INTERVIEW – In Conversation With Steve Ince, Video Game Writer & Designer

By Marty Mulrooney

Steve Ince is that rare breed of game designer that embraces the gaming community wholeheartedly. He has been involved in the creation of some of the biggest adventure games of all time, including Beneath A Steel Sky and the Broken Sword series. Over the years, I have seen him chatting with gamers in various forums, discussing not only his own work but other games within the adventure genre as well. He is as much a fan as a creator and this enthusiasm always shines through.

Nothing has ever been quite as surreal as popping Broken Sword: The Director’s Cut into my Wii a few months ago whilst twittering with Steve about the series: like many of the old Revolution Software crowd, Mr Ince is always a pleasure to talk to. Hopefully, I can now pass this pleasure onto Alternative Magazine Online’s readers as well. Without further ado, I am delighted to present a recent conversation between myself and Mr Steve Ince…

Mr Smoozles various1

Mr Smoozles various2 Hi Steve, thank you for your time! Can you please tell our readers a bit about yourself please?

I’m Steve Ince and make my living writing and designing video games. Before I entered the games industry I worked in bingo hall management, in a metal foundry and did a cartoon strip for a local paper.

I live with my partner, June, and I have three grown up sons. I have one grandchild, Caitlin, with another on the way any time now.

June and I have a cat called Merlin and we live in the wilds of East Yorkshire.

RevSoftLogo How did you first get involved at Revolution Software?

I discovered that Revolution was looking for an artist and managed to get an interview. After a meeting with both Charles Cecil (MD) and Dave Gibbons I was offered a job with them.

Beneath_A_Steel_Sky_Cover Was BASS the first game you worked on with them?

Yes. I did a number of sprite animations and a few of the painted backgrounds. I was also doing some initial concept sketches for Broken Sword, but those were mostly replaced when the art style changed.

In what capacity does the company still exist today? Are you still a part of it?

Mostly it’s just Charles Cecil and Tony Warriner, who pull in others as they are needed for various projects. I’m completely freelance these days, so I’m not actually part of Revolution, but I did some work for them on the Director’s Cut version of Broken Sword for the Wii and DS.


To what extent were you involved with the Broken Sword series of games?

I was producer on the first two games, although I also sat in on a lot of story and design meetings. For the third in the series I co-wrote the story and the dialogue and was lead designer on the project.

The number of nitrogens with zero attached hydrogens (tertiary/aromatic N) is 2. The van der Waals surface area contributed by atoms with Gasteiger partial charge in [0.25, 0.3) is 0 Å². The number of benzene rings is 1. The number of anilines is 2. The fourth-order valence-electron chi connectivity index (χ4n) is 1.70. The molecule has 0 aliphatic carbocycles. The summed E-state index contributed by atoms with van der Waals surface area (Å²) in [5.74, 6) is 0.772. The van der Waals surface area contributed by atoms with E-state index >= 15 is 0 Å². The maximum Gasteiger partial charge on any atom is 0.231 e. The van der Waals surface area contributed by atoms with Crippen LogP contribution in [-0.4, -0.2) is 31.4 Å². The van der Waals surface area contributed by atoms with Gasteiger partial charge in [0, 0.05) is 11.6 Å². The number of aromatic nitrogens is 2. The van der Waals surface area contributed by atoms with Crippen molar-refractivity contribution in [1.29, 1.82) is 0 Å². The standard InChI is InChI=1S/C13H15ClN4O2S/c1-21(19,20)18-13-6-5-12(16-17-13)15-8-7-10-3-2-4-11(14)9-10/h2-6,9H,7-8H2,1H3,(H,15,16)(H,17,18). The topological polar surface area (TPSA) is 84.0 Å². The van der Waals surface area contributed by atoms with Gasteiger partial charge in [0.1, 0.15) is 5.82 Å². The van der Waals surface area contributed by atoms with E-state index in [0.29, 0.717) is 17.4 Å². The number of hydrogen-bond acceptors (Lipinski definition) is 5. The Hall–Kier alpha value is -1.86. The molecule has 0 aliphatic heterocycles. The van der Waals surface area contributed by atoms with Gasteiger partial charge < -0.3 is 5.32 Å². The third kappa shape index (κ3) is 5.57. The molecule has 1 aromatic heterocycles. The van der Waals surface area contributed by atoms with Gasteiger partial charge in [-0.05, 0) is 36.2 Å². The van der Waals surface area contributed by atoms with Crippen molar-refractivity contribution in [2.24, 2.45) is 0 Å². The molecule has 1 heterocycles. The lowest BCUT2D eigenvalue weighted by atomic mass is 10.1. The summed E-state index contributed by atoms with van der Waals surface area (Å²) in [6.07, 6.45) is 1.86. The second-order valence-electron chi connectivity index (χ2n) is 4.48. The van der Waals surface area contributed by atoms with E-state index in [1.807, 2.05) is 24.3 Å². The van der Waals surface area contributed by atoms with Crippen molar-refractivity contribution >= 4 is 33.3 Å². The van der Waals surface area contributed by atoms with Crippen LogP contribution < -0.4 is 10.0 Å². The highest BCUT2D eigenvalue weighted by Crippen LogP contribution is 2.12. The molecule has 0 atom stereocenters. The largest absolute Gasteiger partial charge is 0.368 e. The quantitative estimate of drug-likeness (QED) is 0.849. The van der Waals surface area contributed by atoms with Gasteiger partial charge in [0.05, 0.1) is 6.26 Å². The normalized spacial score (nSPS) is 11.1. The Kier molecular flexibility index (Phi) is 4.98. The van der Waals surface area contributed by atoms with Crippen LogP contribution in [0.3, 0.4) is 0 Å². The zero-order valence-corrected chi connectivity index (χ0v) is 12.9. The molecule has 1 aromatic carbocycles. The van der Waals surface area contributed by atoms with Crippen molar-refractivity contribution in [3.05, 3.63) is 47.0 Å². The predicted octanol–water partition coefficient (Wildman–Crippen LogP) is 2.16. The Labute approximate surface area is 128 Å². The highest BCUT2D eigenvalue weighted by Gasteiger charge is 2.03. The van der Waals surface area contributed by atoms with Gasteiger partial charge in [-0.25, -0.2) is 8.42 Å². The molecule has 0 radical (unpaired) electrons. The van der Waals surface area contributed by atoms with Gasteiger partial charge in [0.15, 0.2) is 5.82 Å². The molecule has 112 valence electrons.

Best memory of your time working on the series?

One of the best was when we were recording the voices for Sleeping Dragon and the out-takes were hilarious. Unfortunately, I don’t have any copies of them.

More seriously, though; working on Broken Sword (and the other Revolution games) was always very special because of the highly talented team we had. I always get a real buzz when I see talented people help bring a game to life.

I particularly liked the fact that the 2D sprite scaling on the first BS game worked so well.

broken-sword-3 You were nominated for a BAFTA after Broken Sword: The Sleeping Dragon (Best Game Design). How did you feel, not only about being nominated, but about the game itself?

Well, strictly speaking, the game was nominated for three BAFTA awards, and it’s hard to think of myself being nominated when it was such a team effort. Of course, I’m still very pleased with the achievement and everyone on the team should be proud that they contributed to a game that obtained such honours.

brokensword4cover Were you involved with the fourth game? What were your impressions of it?

When the fourth one was first being discussed I was asked to be involved. However, I’d already committed to the So Blonde project, which was a great opportunity for me to write a whole game almost from the ground up.

When BS4 came out I tried to play the demo but my computer couldn’t handle the graphics. Although I’ve upgraded my computer since then, I read such mixed reports about it that I’ve been a bit reluctant to play it in case it spoiled my view of the series. I’m still tempted to go back and play it, though.

Would you like to see a fifth? It this is even a possibility?

A fifth game would be great if it went back to the roots of the series in both visual style and gameplay. You’d have to ask Revolution about the possibilities, though. Even if they discussed their plans with me confidentiality would prevent me from discussing it.

Mr Smoozles various3

Do you think Broken Sword could continue away from Revolution Software in the same way Monkey Island has at Telltale? Or would that never happen?

I don’t think it should. It is a Revolution series and should stay under their control.

Why do you think George Stobbart is such an endearing protagonist? Was he fun to write for? Would you like to write for him again?